Friday, December 22, 2017

Home for the Holidays

Whew! The first semester of my college career is finally over. I am incredibly thankful for UNC and wouldn't change my experience in Chapel Hill for a second, BUT I've been on break for one week thus far and honestly, there is nothing better than 12 straight hours of guilt-free sleep. No stress. No all-nighters. No clouds of unfinished work looming over me. I've been totally and completely liberated. While I'm still scouring the web for internships this summer, the grind is a bit different.

I'll admit that coming home was a bittersweet experience. At first, I was apprehensive about leaving campus, but the change of scenery has really allowed me to revel in the simpler aspects of life and reflect on the ways I have grown in the past year. Most importantly, I cannot express to y'all how much I have missed home-cooked Nigerian food!! Thanksgiving Break was the first time in 4 months that I had eaten fufu - and I nearly cried out of sheer happiness. Now, Christmas dinner is right around the corner and what you wear is just as important as what you eat. I enlisted the help of my photographer/friend Zainab and compiled this look to provide you guys with a little holiday inspo. Enjoy!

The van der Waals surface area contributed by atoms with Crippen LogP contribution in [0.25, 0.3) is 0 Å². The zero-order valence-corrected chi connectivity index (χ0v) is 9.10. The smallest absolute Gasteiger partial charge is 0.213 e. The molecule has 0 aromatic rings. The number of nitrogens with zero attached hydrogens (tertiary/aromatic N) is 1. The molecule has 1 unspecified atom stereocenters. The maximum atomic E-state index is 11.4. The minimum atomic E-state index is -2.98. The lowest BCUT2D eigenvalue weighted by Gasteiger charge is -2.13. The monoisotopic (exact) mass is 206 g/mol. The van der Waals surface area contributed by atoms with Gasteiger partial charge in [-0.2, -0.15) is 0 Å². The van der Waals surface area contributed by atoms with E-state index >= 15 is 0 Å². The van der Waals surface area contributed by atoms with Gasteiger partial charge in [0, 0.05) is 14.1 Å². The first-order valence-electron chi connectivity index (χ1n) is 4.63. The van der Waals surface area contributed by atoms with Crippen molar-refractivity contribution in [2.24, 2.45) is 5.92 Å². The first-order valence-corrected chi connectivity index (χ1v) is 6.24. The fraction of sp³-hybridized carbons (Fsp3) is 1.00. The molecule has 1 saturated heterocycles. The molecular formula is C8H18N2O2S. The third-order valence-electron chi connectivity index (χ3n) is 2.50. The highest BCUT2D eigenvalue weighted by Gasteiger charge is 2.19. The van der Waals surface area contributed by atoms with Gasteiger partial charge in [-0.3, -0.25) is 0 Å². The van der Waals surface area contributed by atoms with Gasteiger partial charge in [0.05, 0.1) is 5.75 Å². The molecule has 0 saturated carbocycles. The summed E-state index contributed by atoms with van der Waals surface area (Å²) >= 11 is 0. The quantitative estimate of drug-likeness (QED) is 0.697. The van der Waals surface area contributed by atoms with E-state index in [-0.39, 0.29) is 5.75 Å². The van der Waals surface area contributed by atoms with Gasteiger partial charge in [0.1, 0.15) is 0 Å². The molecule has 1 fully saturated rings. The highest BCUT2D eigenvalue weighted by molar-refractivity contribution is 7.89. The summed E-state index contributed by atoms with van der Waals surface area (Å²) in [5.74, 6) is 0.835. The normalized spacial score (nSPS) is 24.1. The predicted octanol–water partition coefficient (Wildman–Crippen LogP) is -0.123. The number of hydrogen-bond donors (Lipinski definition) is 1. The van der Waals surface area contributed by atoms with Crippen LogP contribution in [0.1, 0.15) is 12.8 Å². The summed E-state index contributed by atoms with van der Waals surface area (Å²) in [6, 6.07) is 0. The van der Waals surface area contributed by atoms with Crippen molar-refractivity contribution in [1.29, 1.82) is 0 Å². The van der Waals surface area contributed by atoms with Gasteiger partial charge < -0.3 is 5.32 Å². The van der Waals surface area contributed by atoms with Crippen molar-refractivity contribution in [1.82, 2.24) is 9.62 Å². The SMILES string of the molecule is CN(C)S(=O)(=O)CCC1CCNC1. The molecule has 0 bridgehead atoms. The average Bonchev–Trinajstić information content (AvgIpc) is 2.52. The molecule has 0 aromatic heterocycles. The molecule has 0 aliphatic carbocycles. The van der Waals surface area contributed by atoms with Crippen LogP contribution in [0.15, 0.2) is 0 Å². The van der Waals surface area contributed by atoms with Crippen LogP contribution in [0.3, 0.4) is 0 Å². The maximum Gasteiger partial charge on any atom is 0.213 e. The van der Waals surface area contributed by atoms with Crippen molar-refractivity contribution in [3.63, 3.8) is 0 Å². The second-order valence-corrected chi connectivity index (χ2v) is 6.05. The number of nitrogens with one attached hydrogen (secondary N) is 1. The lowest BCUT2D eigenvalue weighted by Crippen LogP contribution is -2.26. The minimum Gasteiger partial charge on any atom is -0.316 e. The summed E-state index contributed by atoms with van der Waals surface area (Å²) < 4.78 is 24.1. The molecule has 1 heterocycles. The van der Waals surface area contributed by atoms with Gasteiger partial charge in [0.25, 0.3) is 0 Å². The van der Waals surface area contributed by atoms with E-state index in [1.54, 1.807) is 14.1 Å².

Although the exact skirt is sold out, I was able to find a similar one pictured above. What are you looking forward to this holiday season? Family, friends, and food? Gifts? Movies? Sweaters? Feel free to let me know your answers (and thoughts on this outfit) in the comments below! As always, be sure to keep up with me on social media: 

Merry Christmas & Happy Holidays!

Thursday, November 23, 2017

Serving Like It's Thanksgiving